The Hokuriku Arch Pass: If slow travel is your jam, you might want to check out the Hokuriku Arch Pass, too. It’s a nifty regional rail pass that takes you between Tokyo and Osaka, meandering along an arching route that includes Nagano, Toyama, and Kanazawa.


If you have a lot of luggage, or even one huge bag, consider sending it on ahead with a luggage delivery service. New Shinkansen luggage rules dictate that luggage with dimensions of over 160cm but under 250cm will require special reservations. This is not at any extra cost; however, space for luggage is limited. And if you are reserving a spot for your luggage you also have to reserve a seat for yourself (meaning you can’t go for the cheaper unreserved seats). Bags over 250cm won’t be allowed onboard the bullet train at all.

Carbon Emissions

One other great fact about the Shinkansen is that it is the lowest emissions per passenger mode of transport (apart from walking or cycling). According to JR and our own calculations, the Tokyo to Osaka Shinkansen — with about 4.65KG CO2 per passenger — is about 1/12 of the carbon emissions of flying.

Flights from Tokyo to Osaka

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Taking to the sky is also an option, but it’s not always the most convenient way to travel between Tokyo and Osaka. A one-way ticket can go for as low as ¥4,000 or up to ¥12,000 on a low-cost carrier like Peach or Jetstar, but you’ll need to factor in other expenses.

The easy 1.5-hour direct flight is complicated by the transit time/cost required to get to Narita Airport as well as from Kansai International Airport (KIX) into Osaka.

Here’s an overview of current flight prices:

RouteAirlineOne-way FareBooking
Tokyo => KansaiJetstar¥4,214 (US$31)Details
Tokyo => KansaiPeach¥4,723 (US$34)Details
Tokyo => KansaiJapan Airlines¥8,436 (US$61)Details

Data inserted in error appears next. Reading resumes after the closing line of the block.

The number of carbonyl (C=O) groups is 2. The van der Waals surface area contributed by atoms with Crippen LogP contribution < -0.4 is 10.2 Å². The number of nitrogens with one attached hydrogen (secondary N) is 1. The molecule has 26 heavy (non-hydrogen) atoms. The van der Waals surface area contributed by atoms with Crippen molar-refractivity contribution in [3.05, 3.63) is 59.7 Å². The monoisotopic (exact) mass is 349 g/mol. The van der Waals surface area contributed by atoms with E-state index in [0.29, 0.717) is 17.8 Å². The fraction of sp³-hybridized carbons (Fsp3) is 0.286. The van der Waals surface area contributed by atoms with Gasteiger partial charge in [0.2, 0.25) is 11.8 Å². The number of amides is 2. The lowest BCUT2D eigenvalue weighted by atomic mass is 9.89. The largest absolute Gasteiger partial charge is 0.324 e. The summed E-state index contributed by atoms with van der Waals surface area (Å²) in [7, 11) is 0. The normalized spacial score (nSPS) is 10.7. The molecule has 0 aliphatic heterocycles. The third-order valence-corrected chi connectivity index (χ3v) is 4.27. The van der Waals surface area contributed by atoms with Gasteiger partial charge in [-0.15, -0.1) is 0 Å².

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You can grab this discount pass for the Kansai Airport Haruka Express train.

What about Haneda Airport? And Osaka Itami Airport?

There are direct flights between Tokyo’s Haneda Airport and Osaka Itami Airport. Both of these airports are closer to their respective city centers than Narita and KIX.

However, low cost carriers like Peach and Jetstar do not fly this route. The only airlines that do are the pricier legacy carriers, Japan Airlines (JAL) and All Nippon Airways (ANA). Both offer discounted plane tickets to foreign travelers — currently as low as ¥7,700 one-way on the Haneda to Itami route — but this is still usually more than the LCC fares.

Note: Currently, only JAL’s Japan Explorer Pass is available to book. ANA has suspended sales of their Experience Japan Fares — presumably due to COVID-19.

Carbon Emissions

You probably won’t be surprised to learn that although flights might save you money they won’t help towards saving the planet. With likely around 12 times the CO2 emissions of taking the Shinkansen, unless you plan on driving a car all on your own, flying is likely the worst option for the environment.

Highway buses from Tokyo to Osaka

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Hopping on a highway bus will get you from Tokyo to Osaka in around 6–10 hours (8 on average) and set you back between ¥3,500 to ¥10,200 one way, depending on what level of comfort you’re after. There are night buses and day buses, with the former departing around midnight and rolling into Osaka at the crack of dawn. The buses leave from major stations in Tokyo.Most buses have toilets; some don’t, but they all stop regularly for loo and smoke breaks.

There are various bus companies, but try Willer Express and Kosoku Bus for reasonably-priced bus tickets. It’s pretty standard to find a night bus for ¥3,500 or under one-way.

Carbon Emissions

Being a form of mass transit traveling by coach is one of the more energy efficient options for traveling longer distances in Japan. We estimate the Tokyo to Osaka journey by coach will create CO2 emissions of around 15kg per passenger.

Regular trains